Table of Contents
As you continue to read, you’ll learn about each section of a resume and the order in which they should appear, the best way to highlight your particular skills and qualifications to bring them to life, and common mistakes to avoid.
Examples will be provided for complex or unfamiliar concepts, and you can use these tips on fine-tuning your resume to help you stand out from the crowd.
What to Include in an Investigator Resume
For one, investigators are used in many industries, including the insurance, law enforcement, and the corporate sectors. Not to mention, each individual investigator will have a different education level, set of certifications, and overall career path.
You’ll be taking the factors above into consideration to write your own unique document that lets a potential employer see you as a candidate who meets all the qualifications listed on their job description.
But while the specific nature of the information you may include in a resume varies extensively, the way you lay out the facts do not. Just as every case you work on starts with basic information and culminates in a solid case, so too will your resume take shape one step at a time, beginning with the basic structure.
As you review investigator resume samples, you’ll notice certain consistencies in the three most prevalent formats: chronological, functional and combination.
The chronological style is the most common and most familiar to potential employers and is usually used by job seekers who have relevant, consistent employment and who are following a traditional career path. The recommended sections for this style resume are:
- Contact info (name/phone/email)
- Resume summary
- Work experience
If you have some work experience that’s unrelated to investigative work, gaps in employment, or you’re looking for a career change, the functional style might serve you well. Instead of focusing on a date-ordered list of previous employers, this style allows you to list your career accomplishments without linking them to an employer. This is achieved by inserting a new Accomplishments section between your resume summary and work experience sections.
If you’ve found aspects of both formats that you’d like to use, feel free to create your own combination style. Just be careful not to repeat yourself. Every word should lead to new information.
How to Write the Investigator Resume Summary Statement
Basic guidelines for writing a concise summary statement include:
- The summary should be no more than 2-3 statements
- If at all possible, the statements should be structured to describe a problem, your solution, and the positive result
- Incomplete sentences are preferred over complete ones, and first-person pronouns aren’t used in a resume
- The summary should concisely sum up your qualifications, greatest accomplishments and how you can add value to the employer
The investigator resume samples you’ve already identified should provide informative resume summaries for your examination, and below you’ll find two additional examples to help set the tone:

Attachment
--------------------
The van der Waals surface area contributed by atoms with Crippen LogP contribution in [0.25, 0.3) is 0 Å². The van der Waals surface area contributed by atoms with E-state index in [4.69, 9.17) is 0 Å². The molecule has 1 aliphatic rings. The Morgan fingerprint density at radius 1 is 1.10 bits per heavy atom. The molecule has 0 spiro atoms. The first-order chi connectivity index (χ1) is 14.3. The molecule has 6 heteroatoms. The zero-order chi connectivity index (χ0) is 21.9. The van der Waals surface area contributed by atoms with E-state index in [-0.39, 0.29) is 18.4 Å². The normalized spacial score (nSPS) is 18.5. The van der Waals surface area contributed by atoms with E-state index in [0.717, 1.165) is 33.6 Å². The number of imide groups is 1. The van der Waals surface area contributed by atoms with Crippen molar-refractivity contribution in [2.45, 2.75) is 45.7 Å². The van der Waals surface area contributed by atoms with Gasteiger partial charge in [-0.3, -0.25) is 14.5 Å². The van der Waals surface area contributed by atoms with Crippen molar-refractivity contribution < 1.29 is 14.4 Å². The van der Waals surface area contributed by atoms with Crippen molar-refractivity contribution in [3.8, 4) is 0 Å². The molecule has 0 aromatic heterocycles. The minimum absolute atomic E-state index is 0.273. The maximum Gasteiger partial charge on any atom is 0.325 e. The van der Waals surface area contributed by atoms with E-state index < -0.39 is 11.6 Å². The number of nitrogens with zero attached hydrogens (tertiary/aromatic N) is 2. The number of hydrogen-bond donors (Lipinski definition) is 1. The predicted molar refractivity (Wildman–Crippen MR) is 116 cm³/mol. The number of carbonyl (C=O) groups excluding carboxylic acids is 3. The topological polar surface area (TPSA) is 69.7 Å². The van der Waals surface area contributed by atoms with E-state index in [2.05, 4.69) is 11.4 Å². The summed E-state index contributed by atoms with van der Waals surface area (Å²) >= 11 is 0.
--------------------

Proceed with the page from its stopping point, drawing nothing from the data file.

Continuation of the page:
Experienced investigator with over 10 years in the retail sector conducting background investigations, in-house surveillance, and tracking and prosecuting corruption involved in the misdirection of inventory. Recovered 75 percent of loss in restitution. Currently working in a corporate setting with primary focus on industrial espionage as it relates to the security of company laboratories and executive protection as a result of threats from environmental extremists.
Insurance investigator with 15 years experience investigating questionable claims for injuries or damage. Conducted surveillance of claimants and provided photographic evidence of fraud. Interviewed witnesses and prepared internal pre-prosecution reports for legal department. Potential dollars saved by exposing insurance fraud last year totaled an estimated $1.5M.
How to Write the Investigator Work Experience Section
The chronological style focuses on your uninterrupted work history, which you worked for and when, and what you did. An entry in this style in the work history section includes your job title, the company your worked for, your employment dates and 3-5 bullet points highlighting your responsibilities and achievements. It should look something like this:
Investigator, Corporate Security
Global Enterprises – New York, NY
January 2011 to February 2016
- Updated Security Vulnerability Assessments for all 15 labs in a 10 state area
- Negotiated a national contract with a tier I security firm
- Investigated bidding process for irregularities resulting in overhaul of entire process
The functional style uncouples your previous employers from your career accomplishments so you can focus on what you’ve done instead of whom you did it for. By adding a new Accomplishments section after your resume summary, you can list at least 6-8 bullet points highlighting your responsibilities and successes. Be sure to reference the potential employer’s job description so you can effectively (and honestly) mirror their requirements.
Once you’ve completed this new section, you can move on to the now skeletal work experience section which will be a simple list of previous relevant employment. There’s no need to include dates, which will avoid drawing attention to employment gaps.
If you’ve decided to write a combination style resume, refer to the investigator resume samples for inspiration.
Action Verbs to Include in Your Investigator Work Experience Section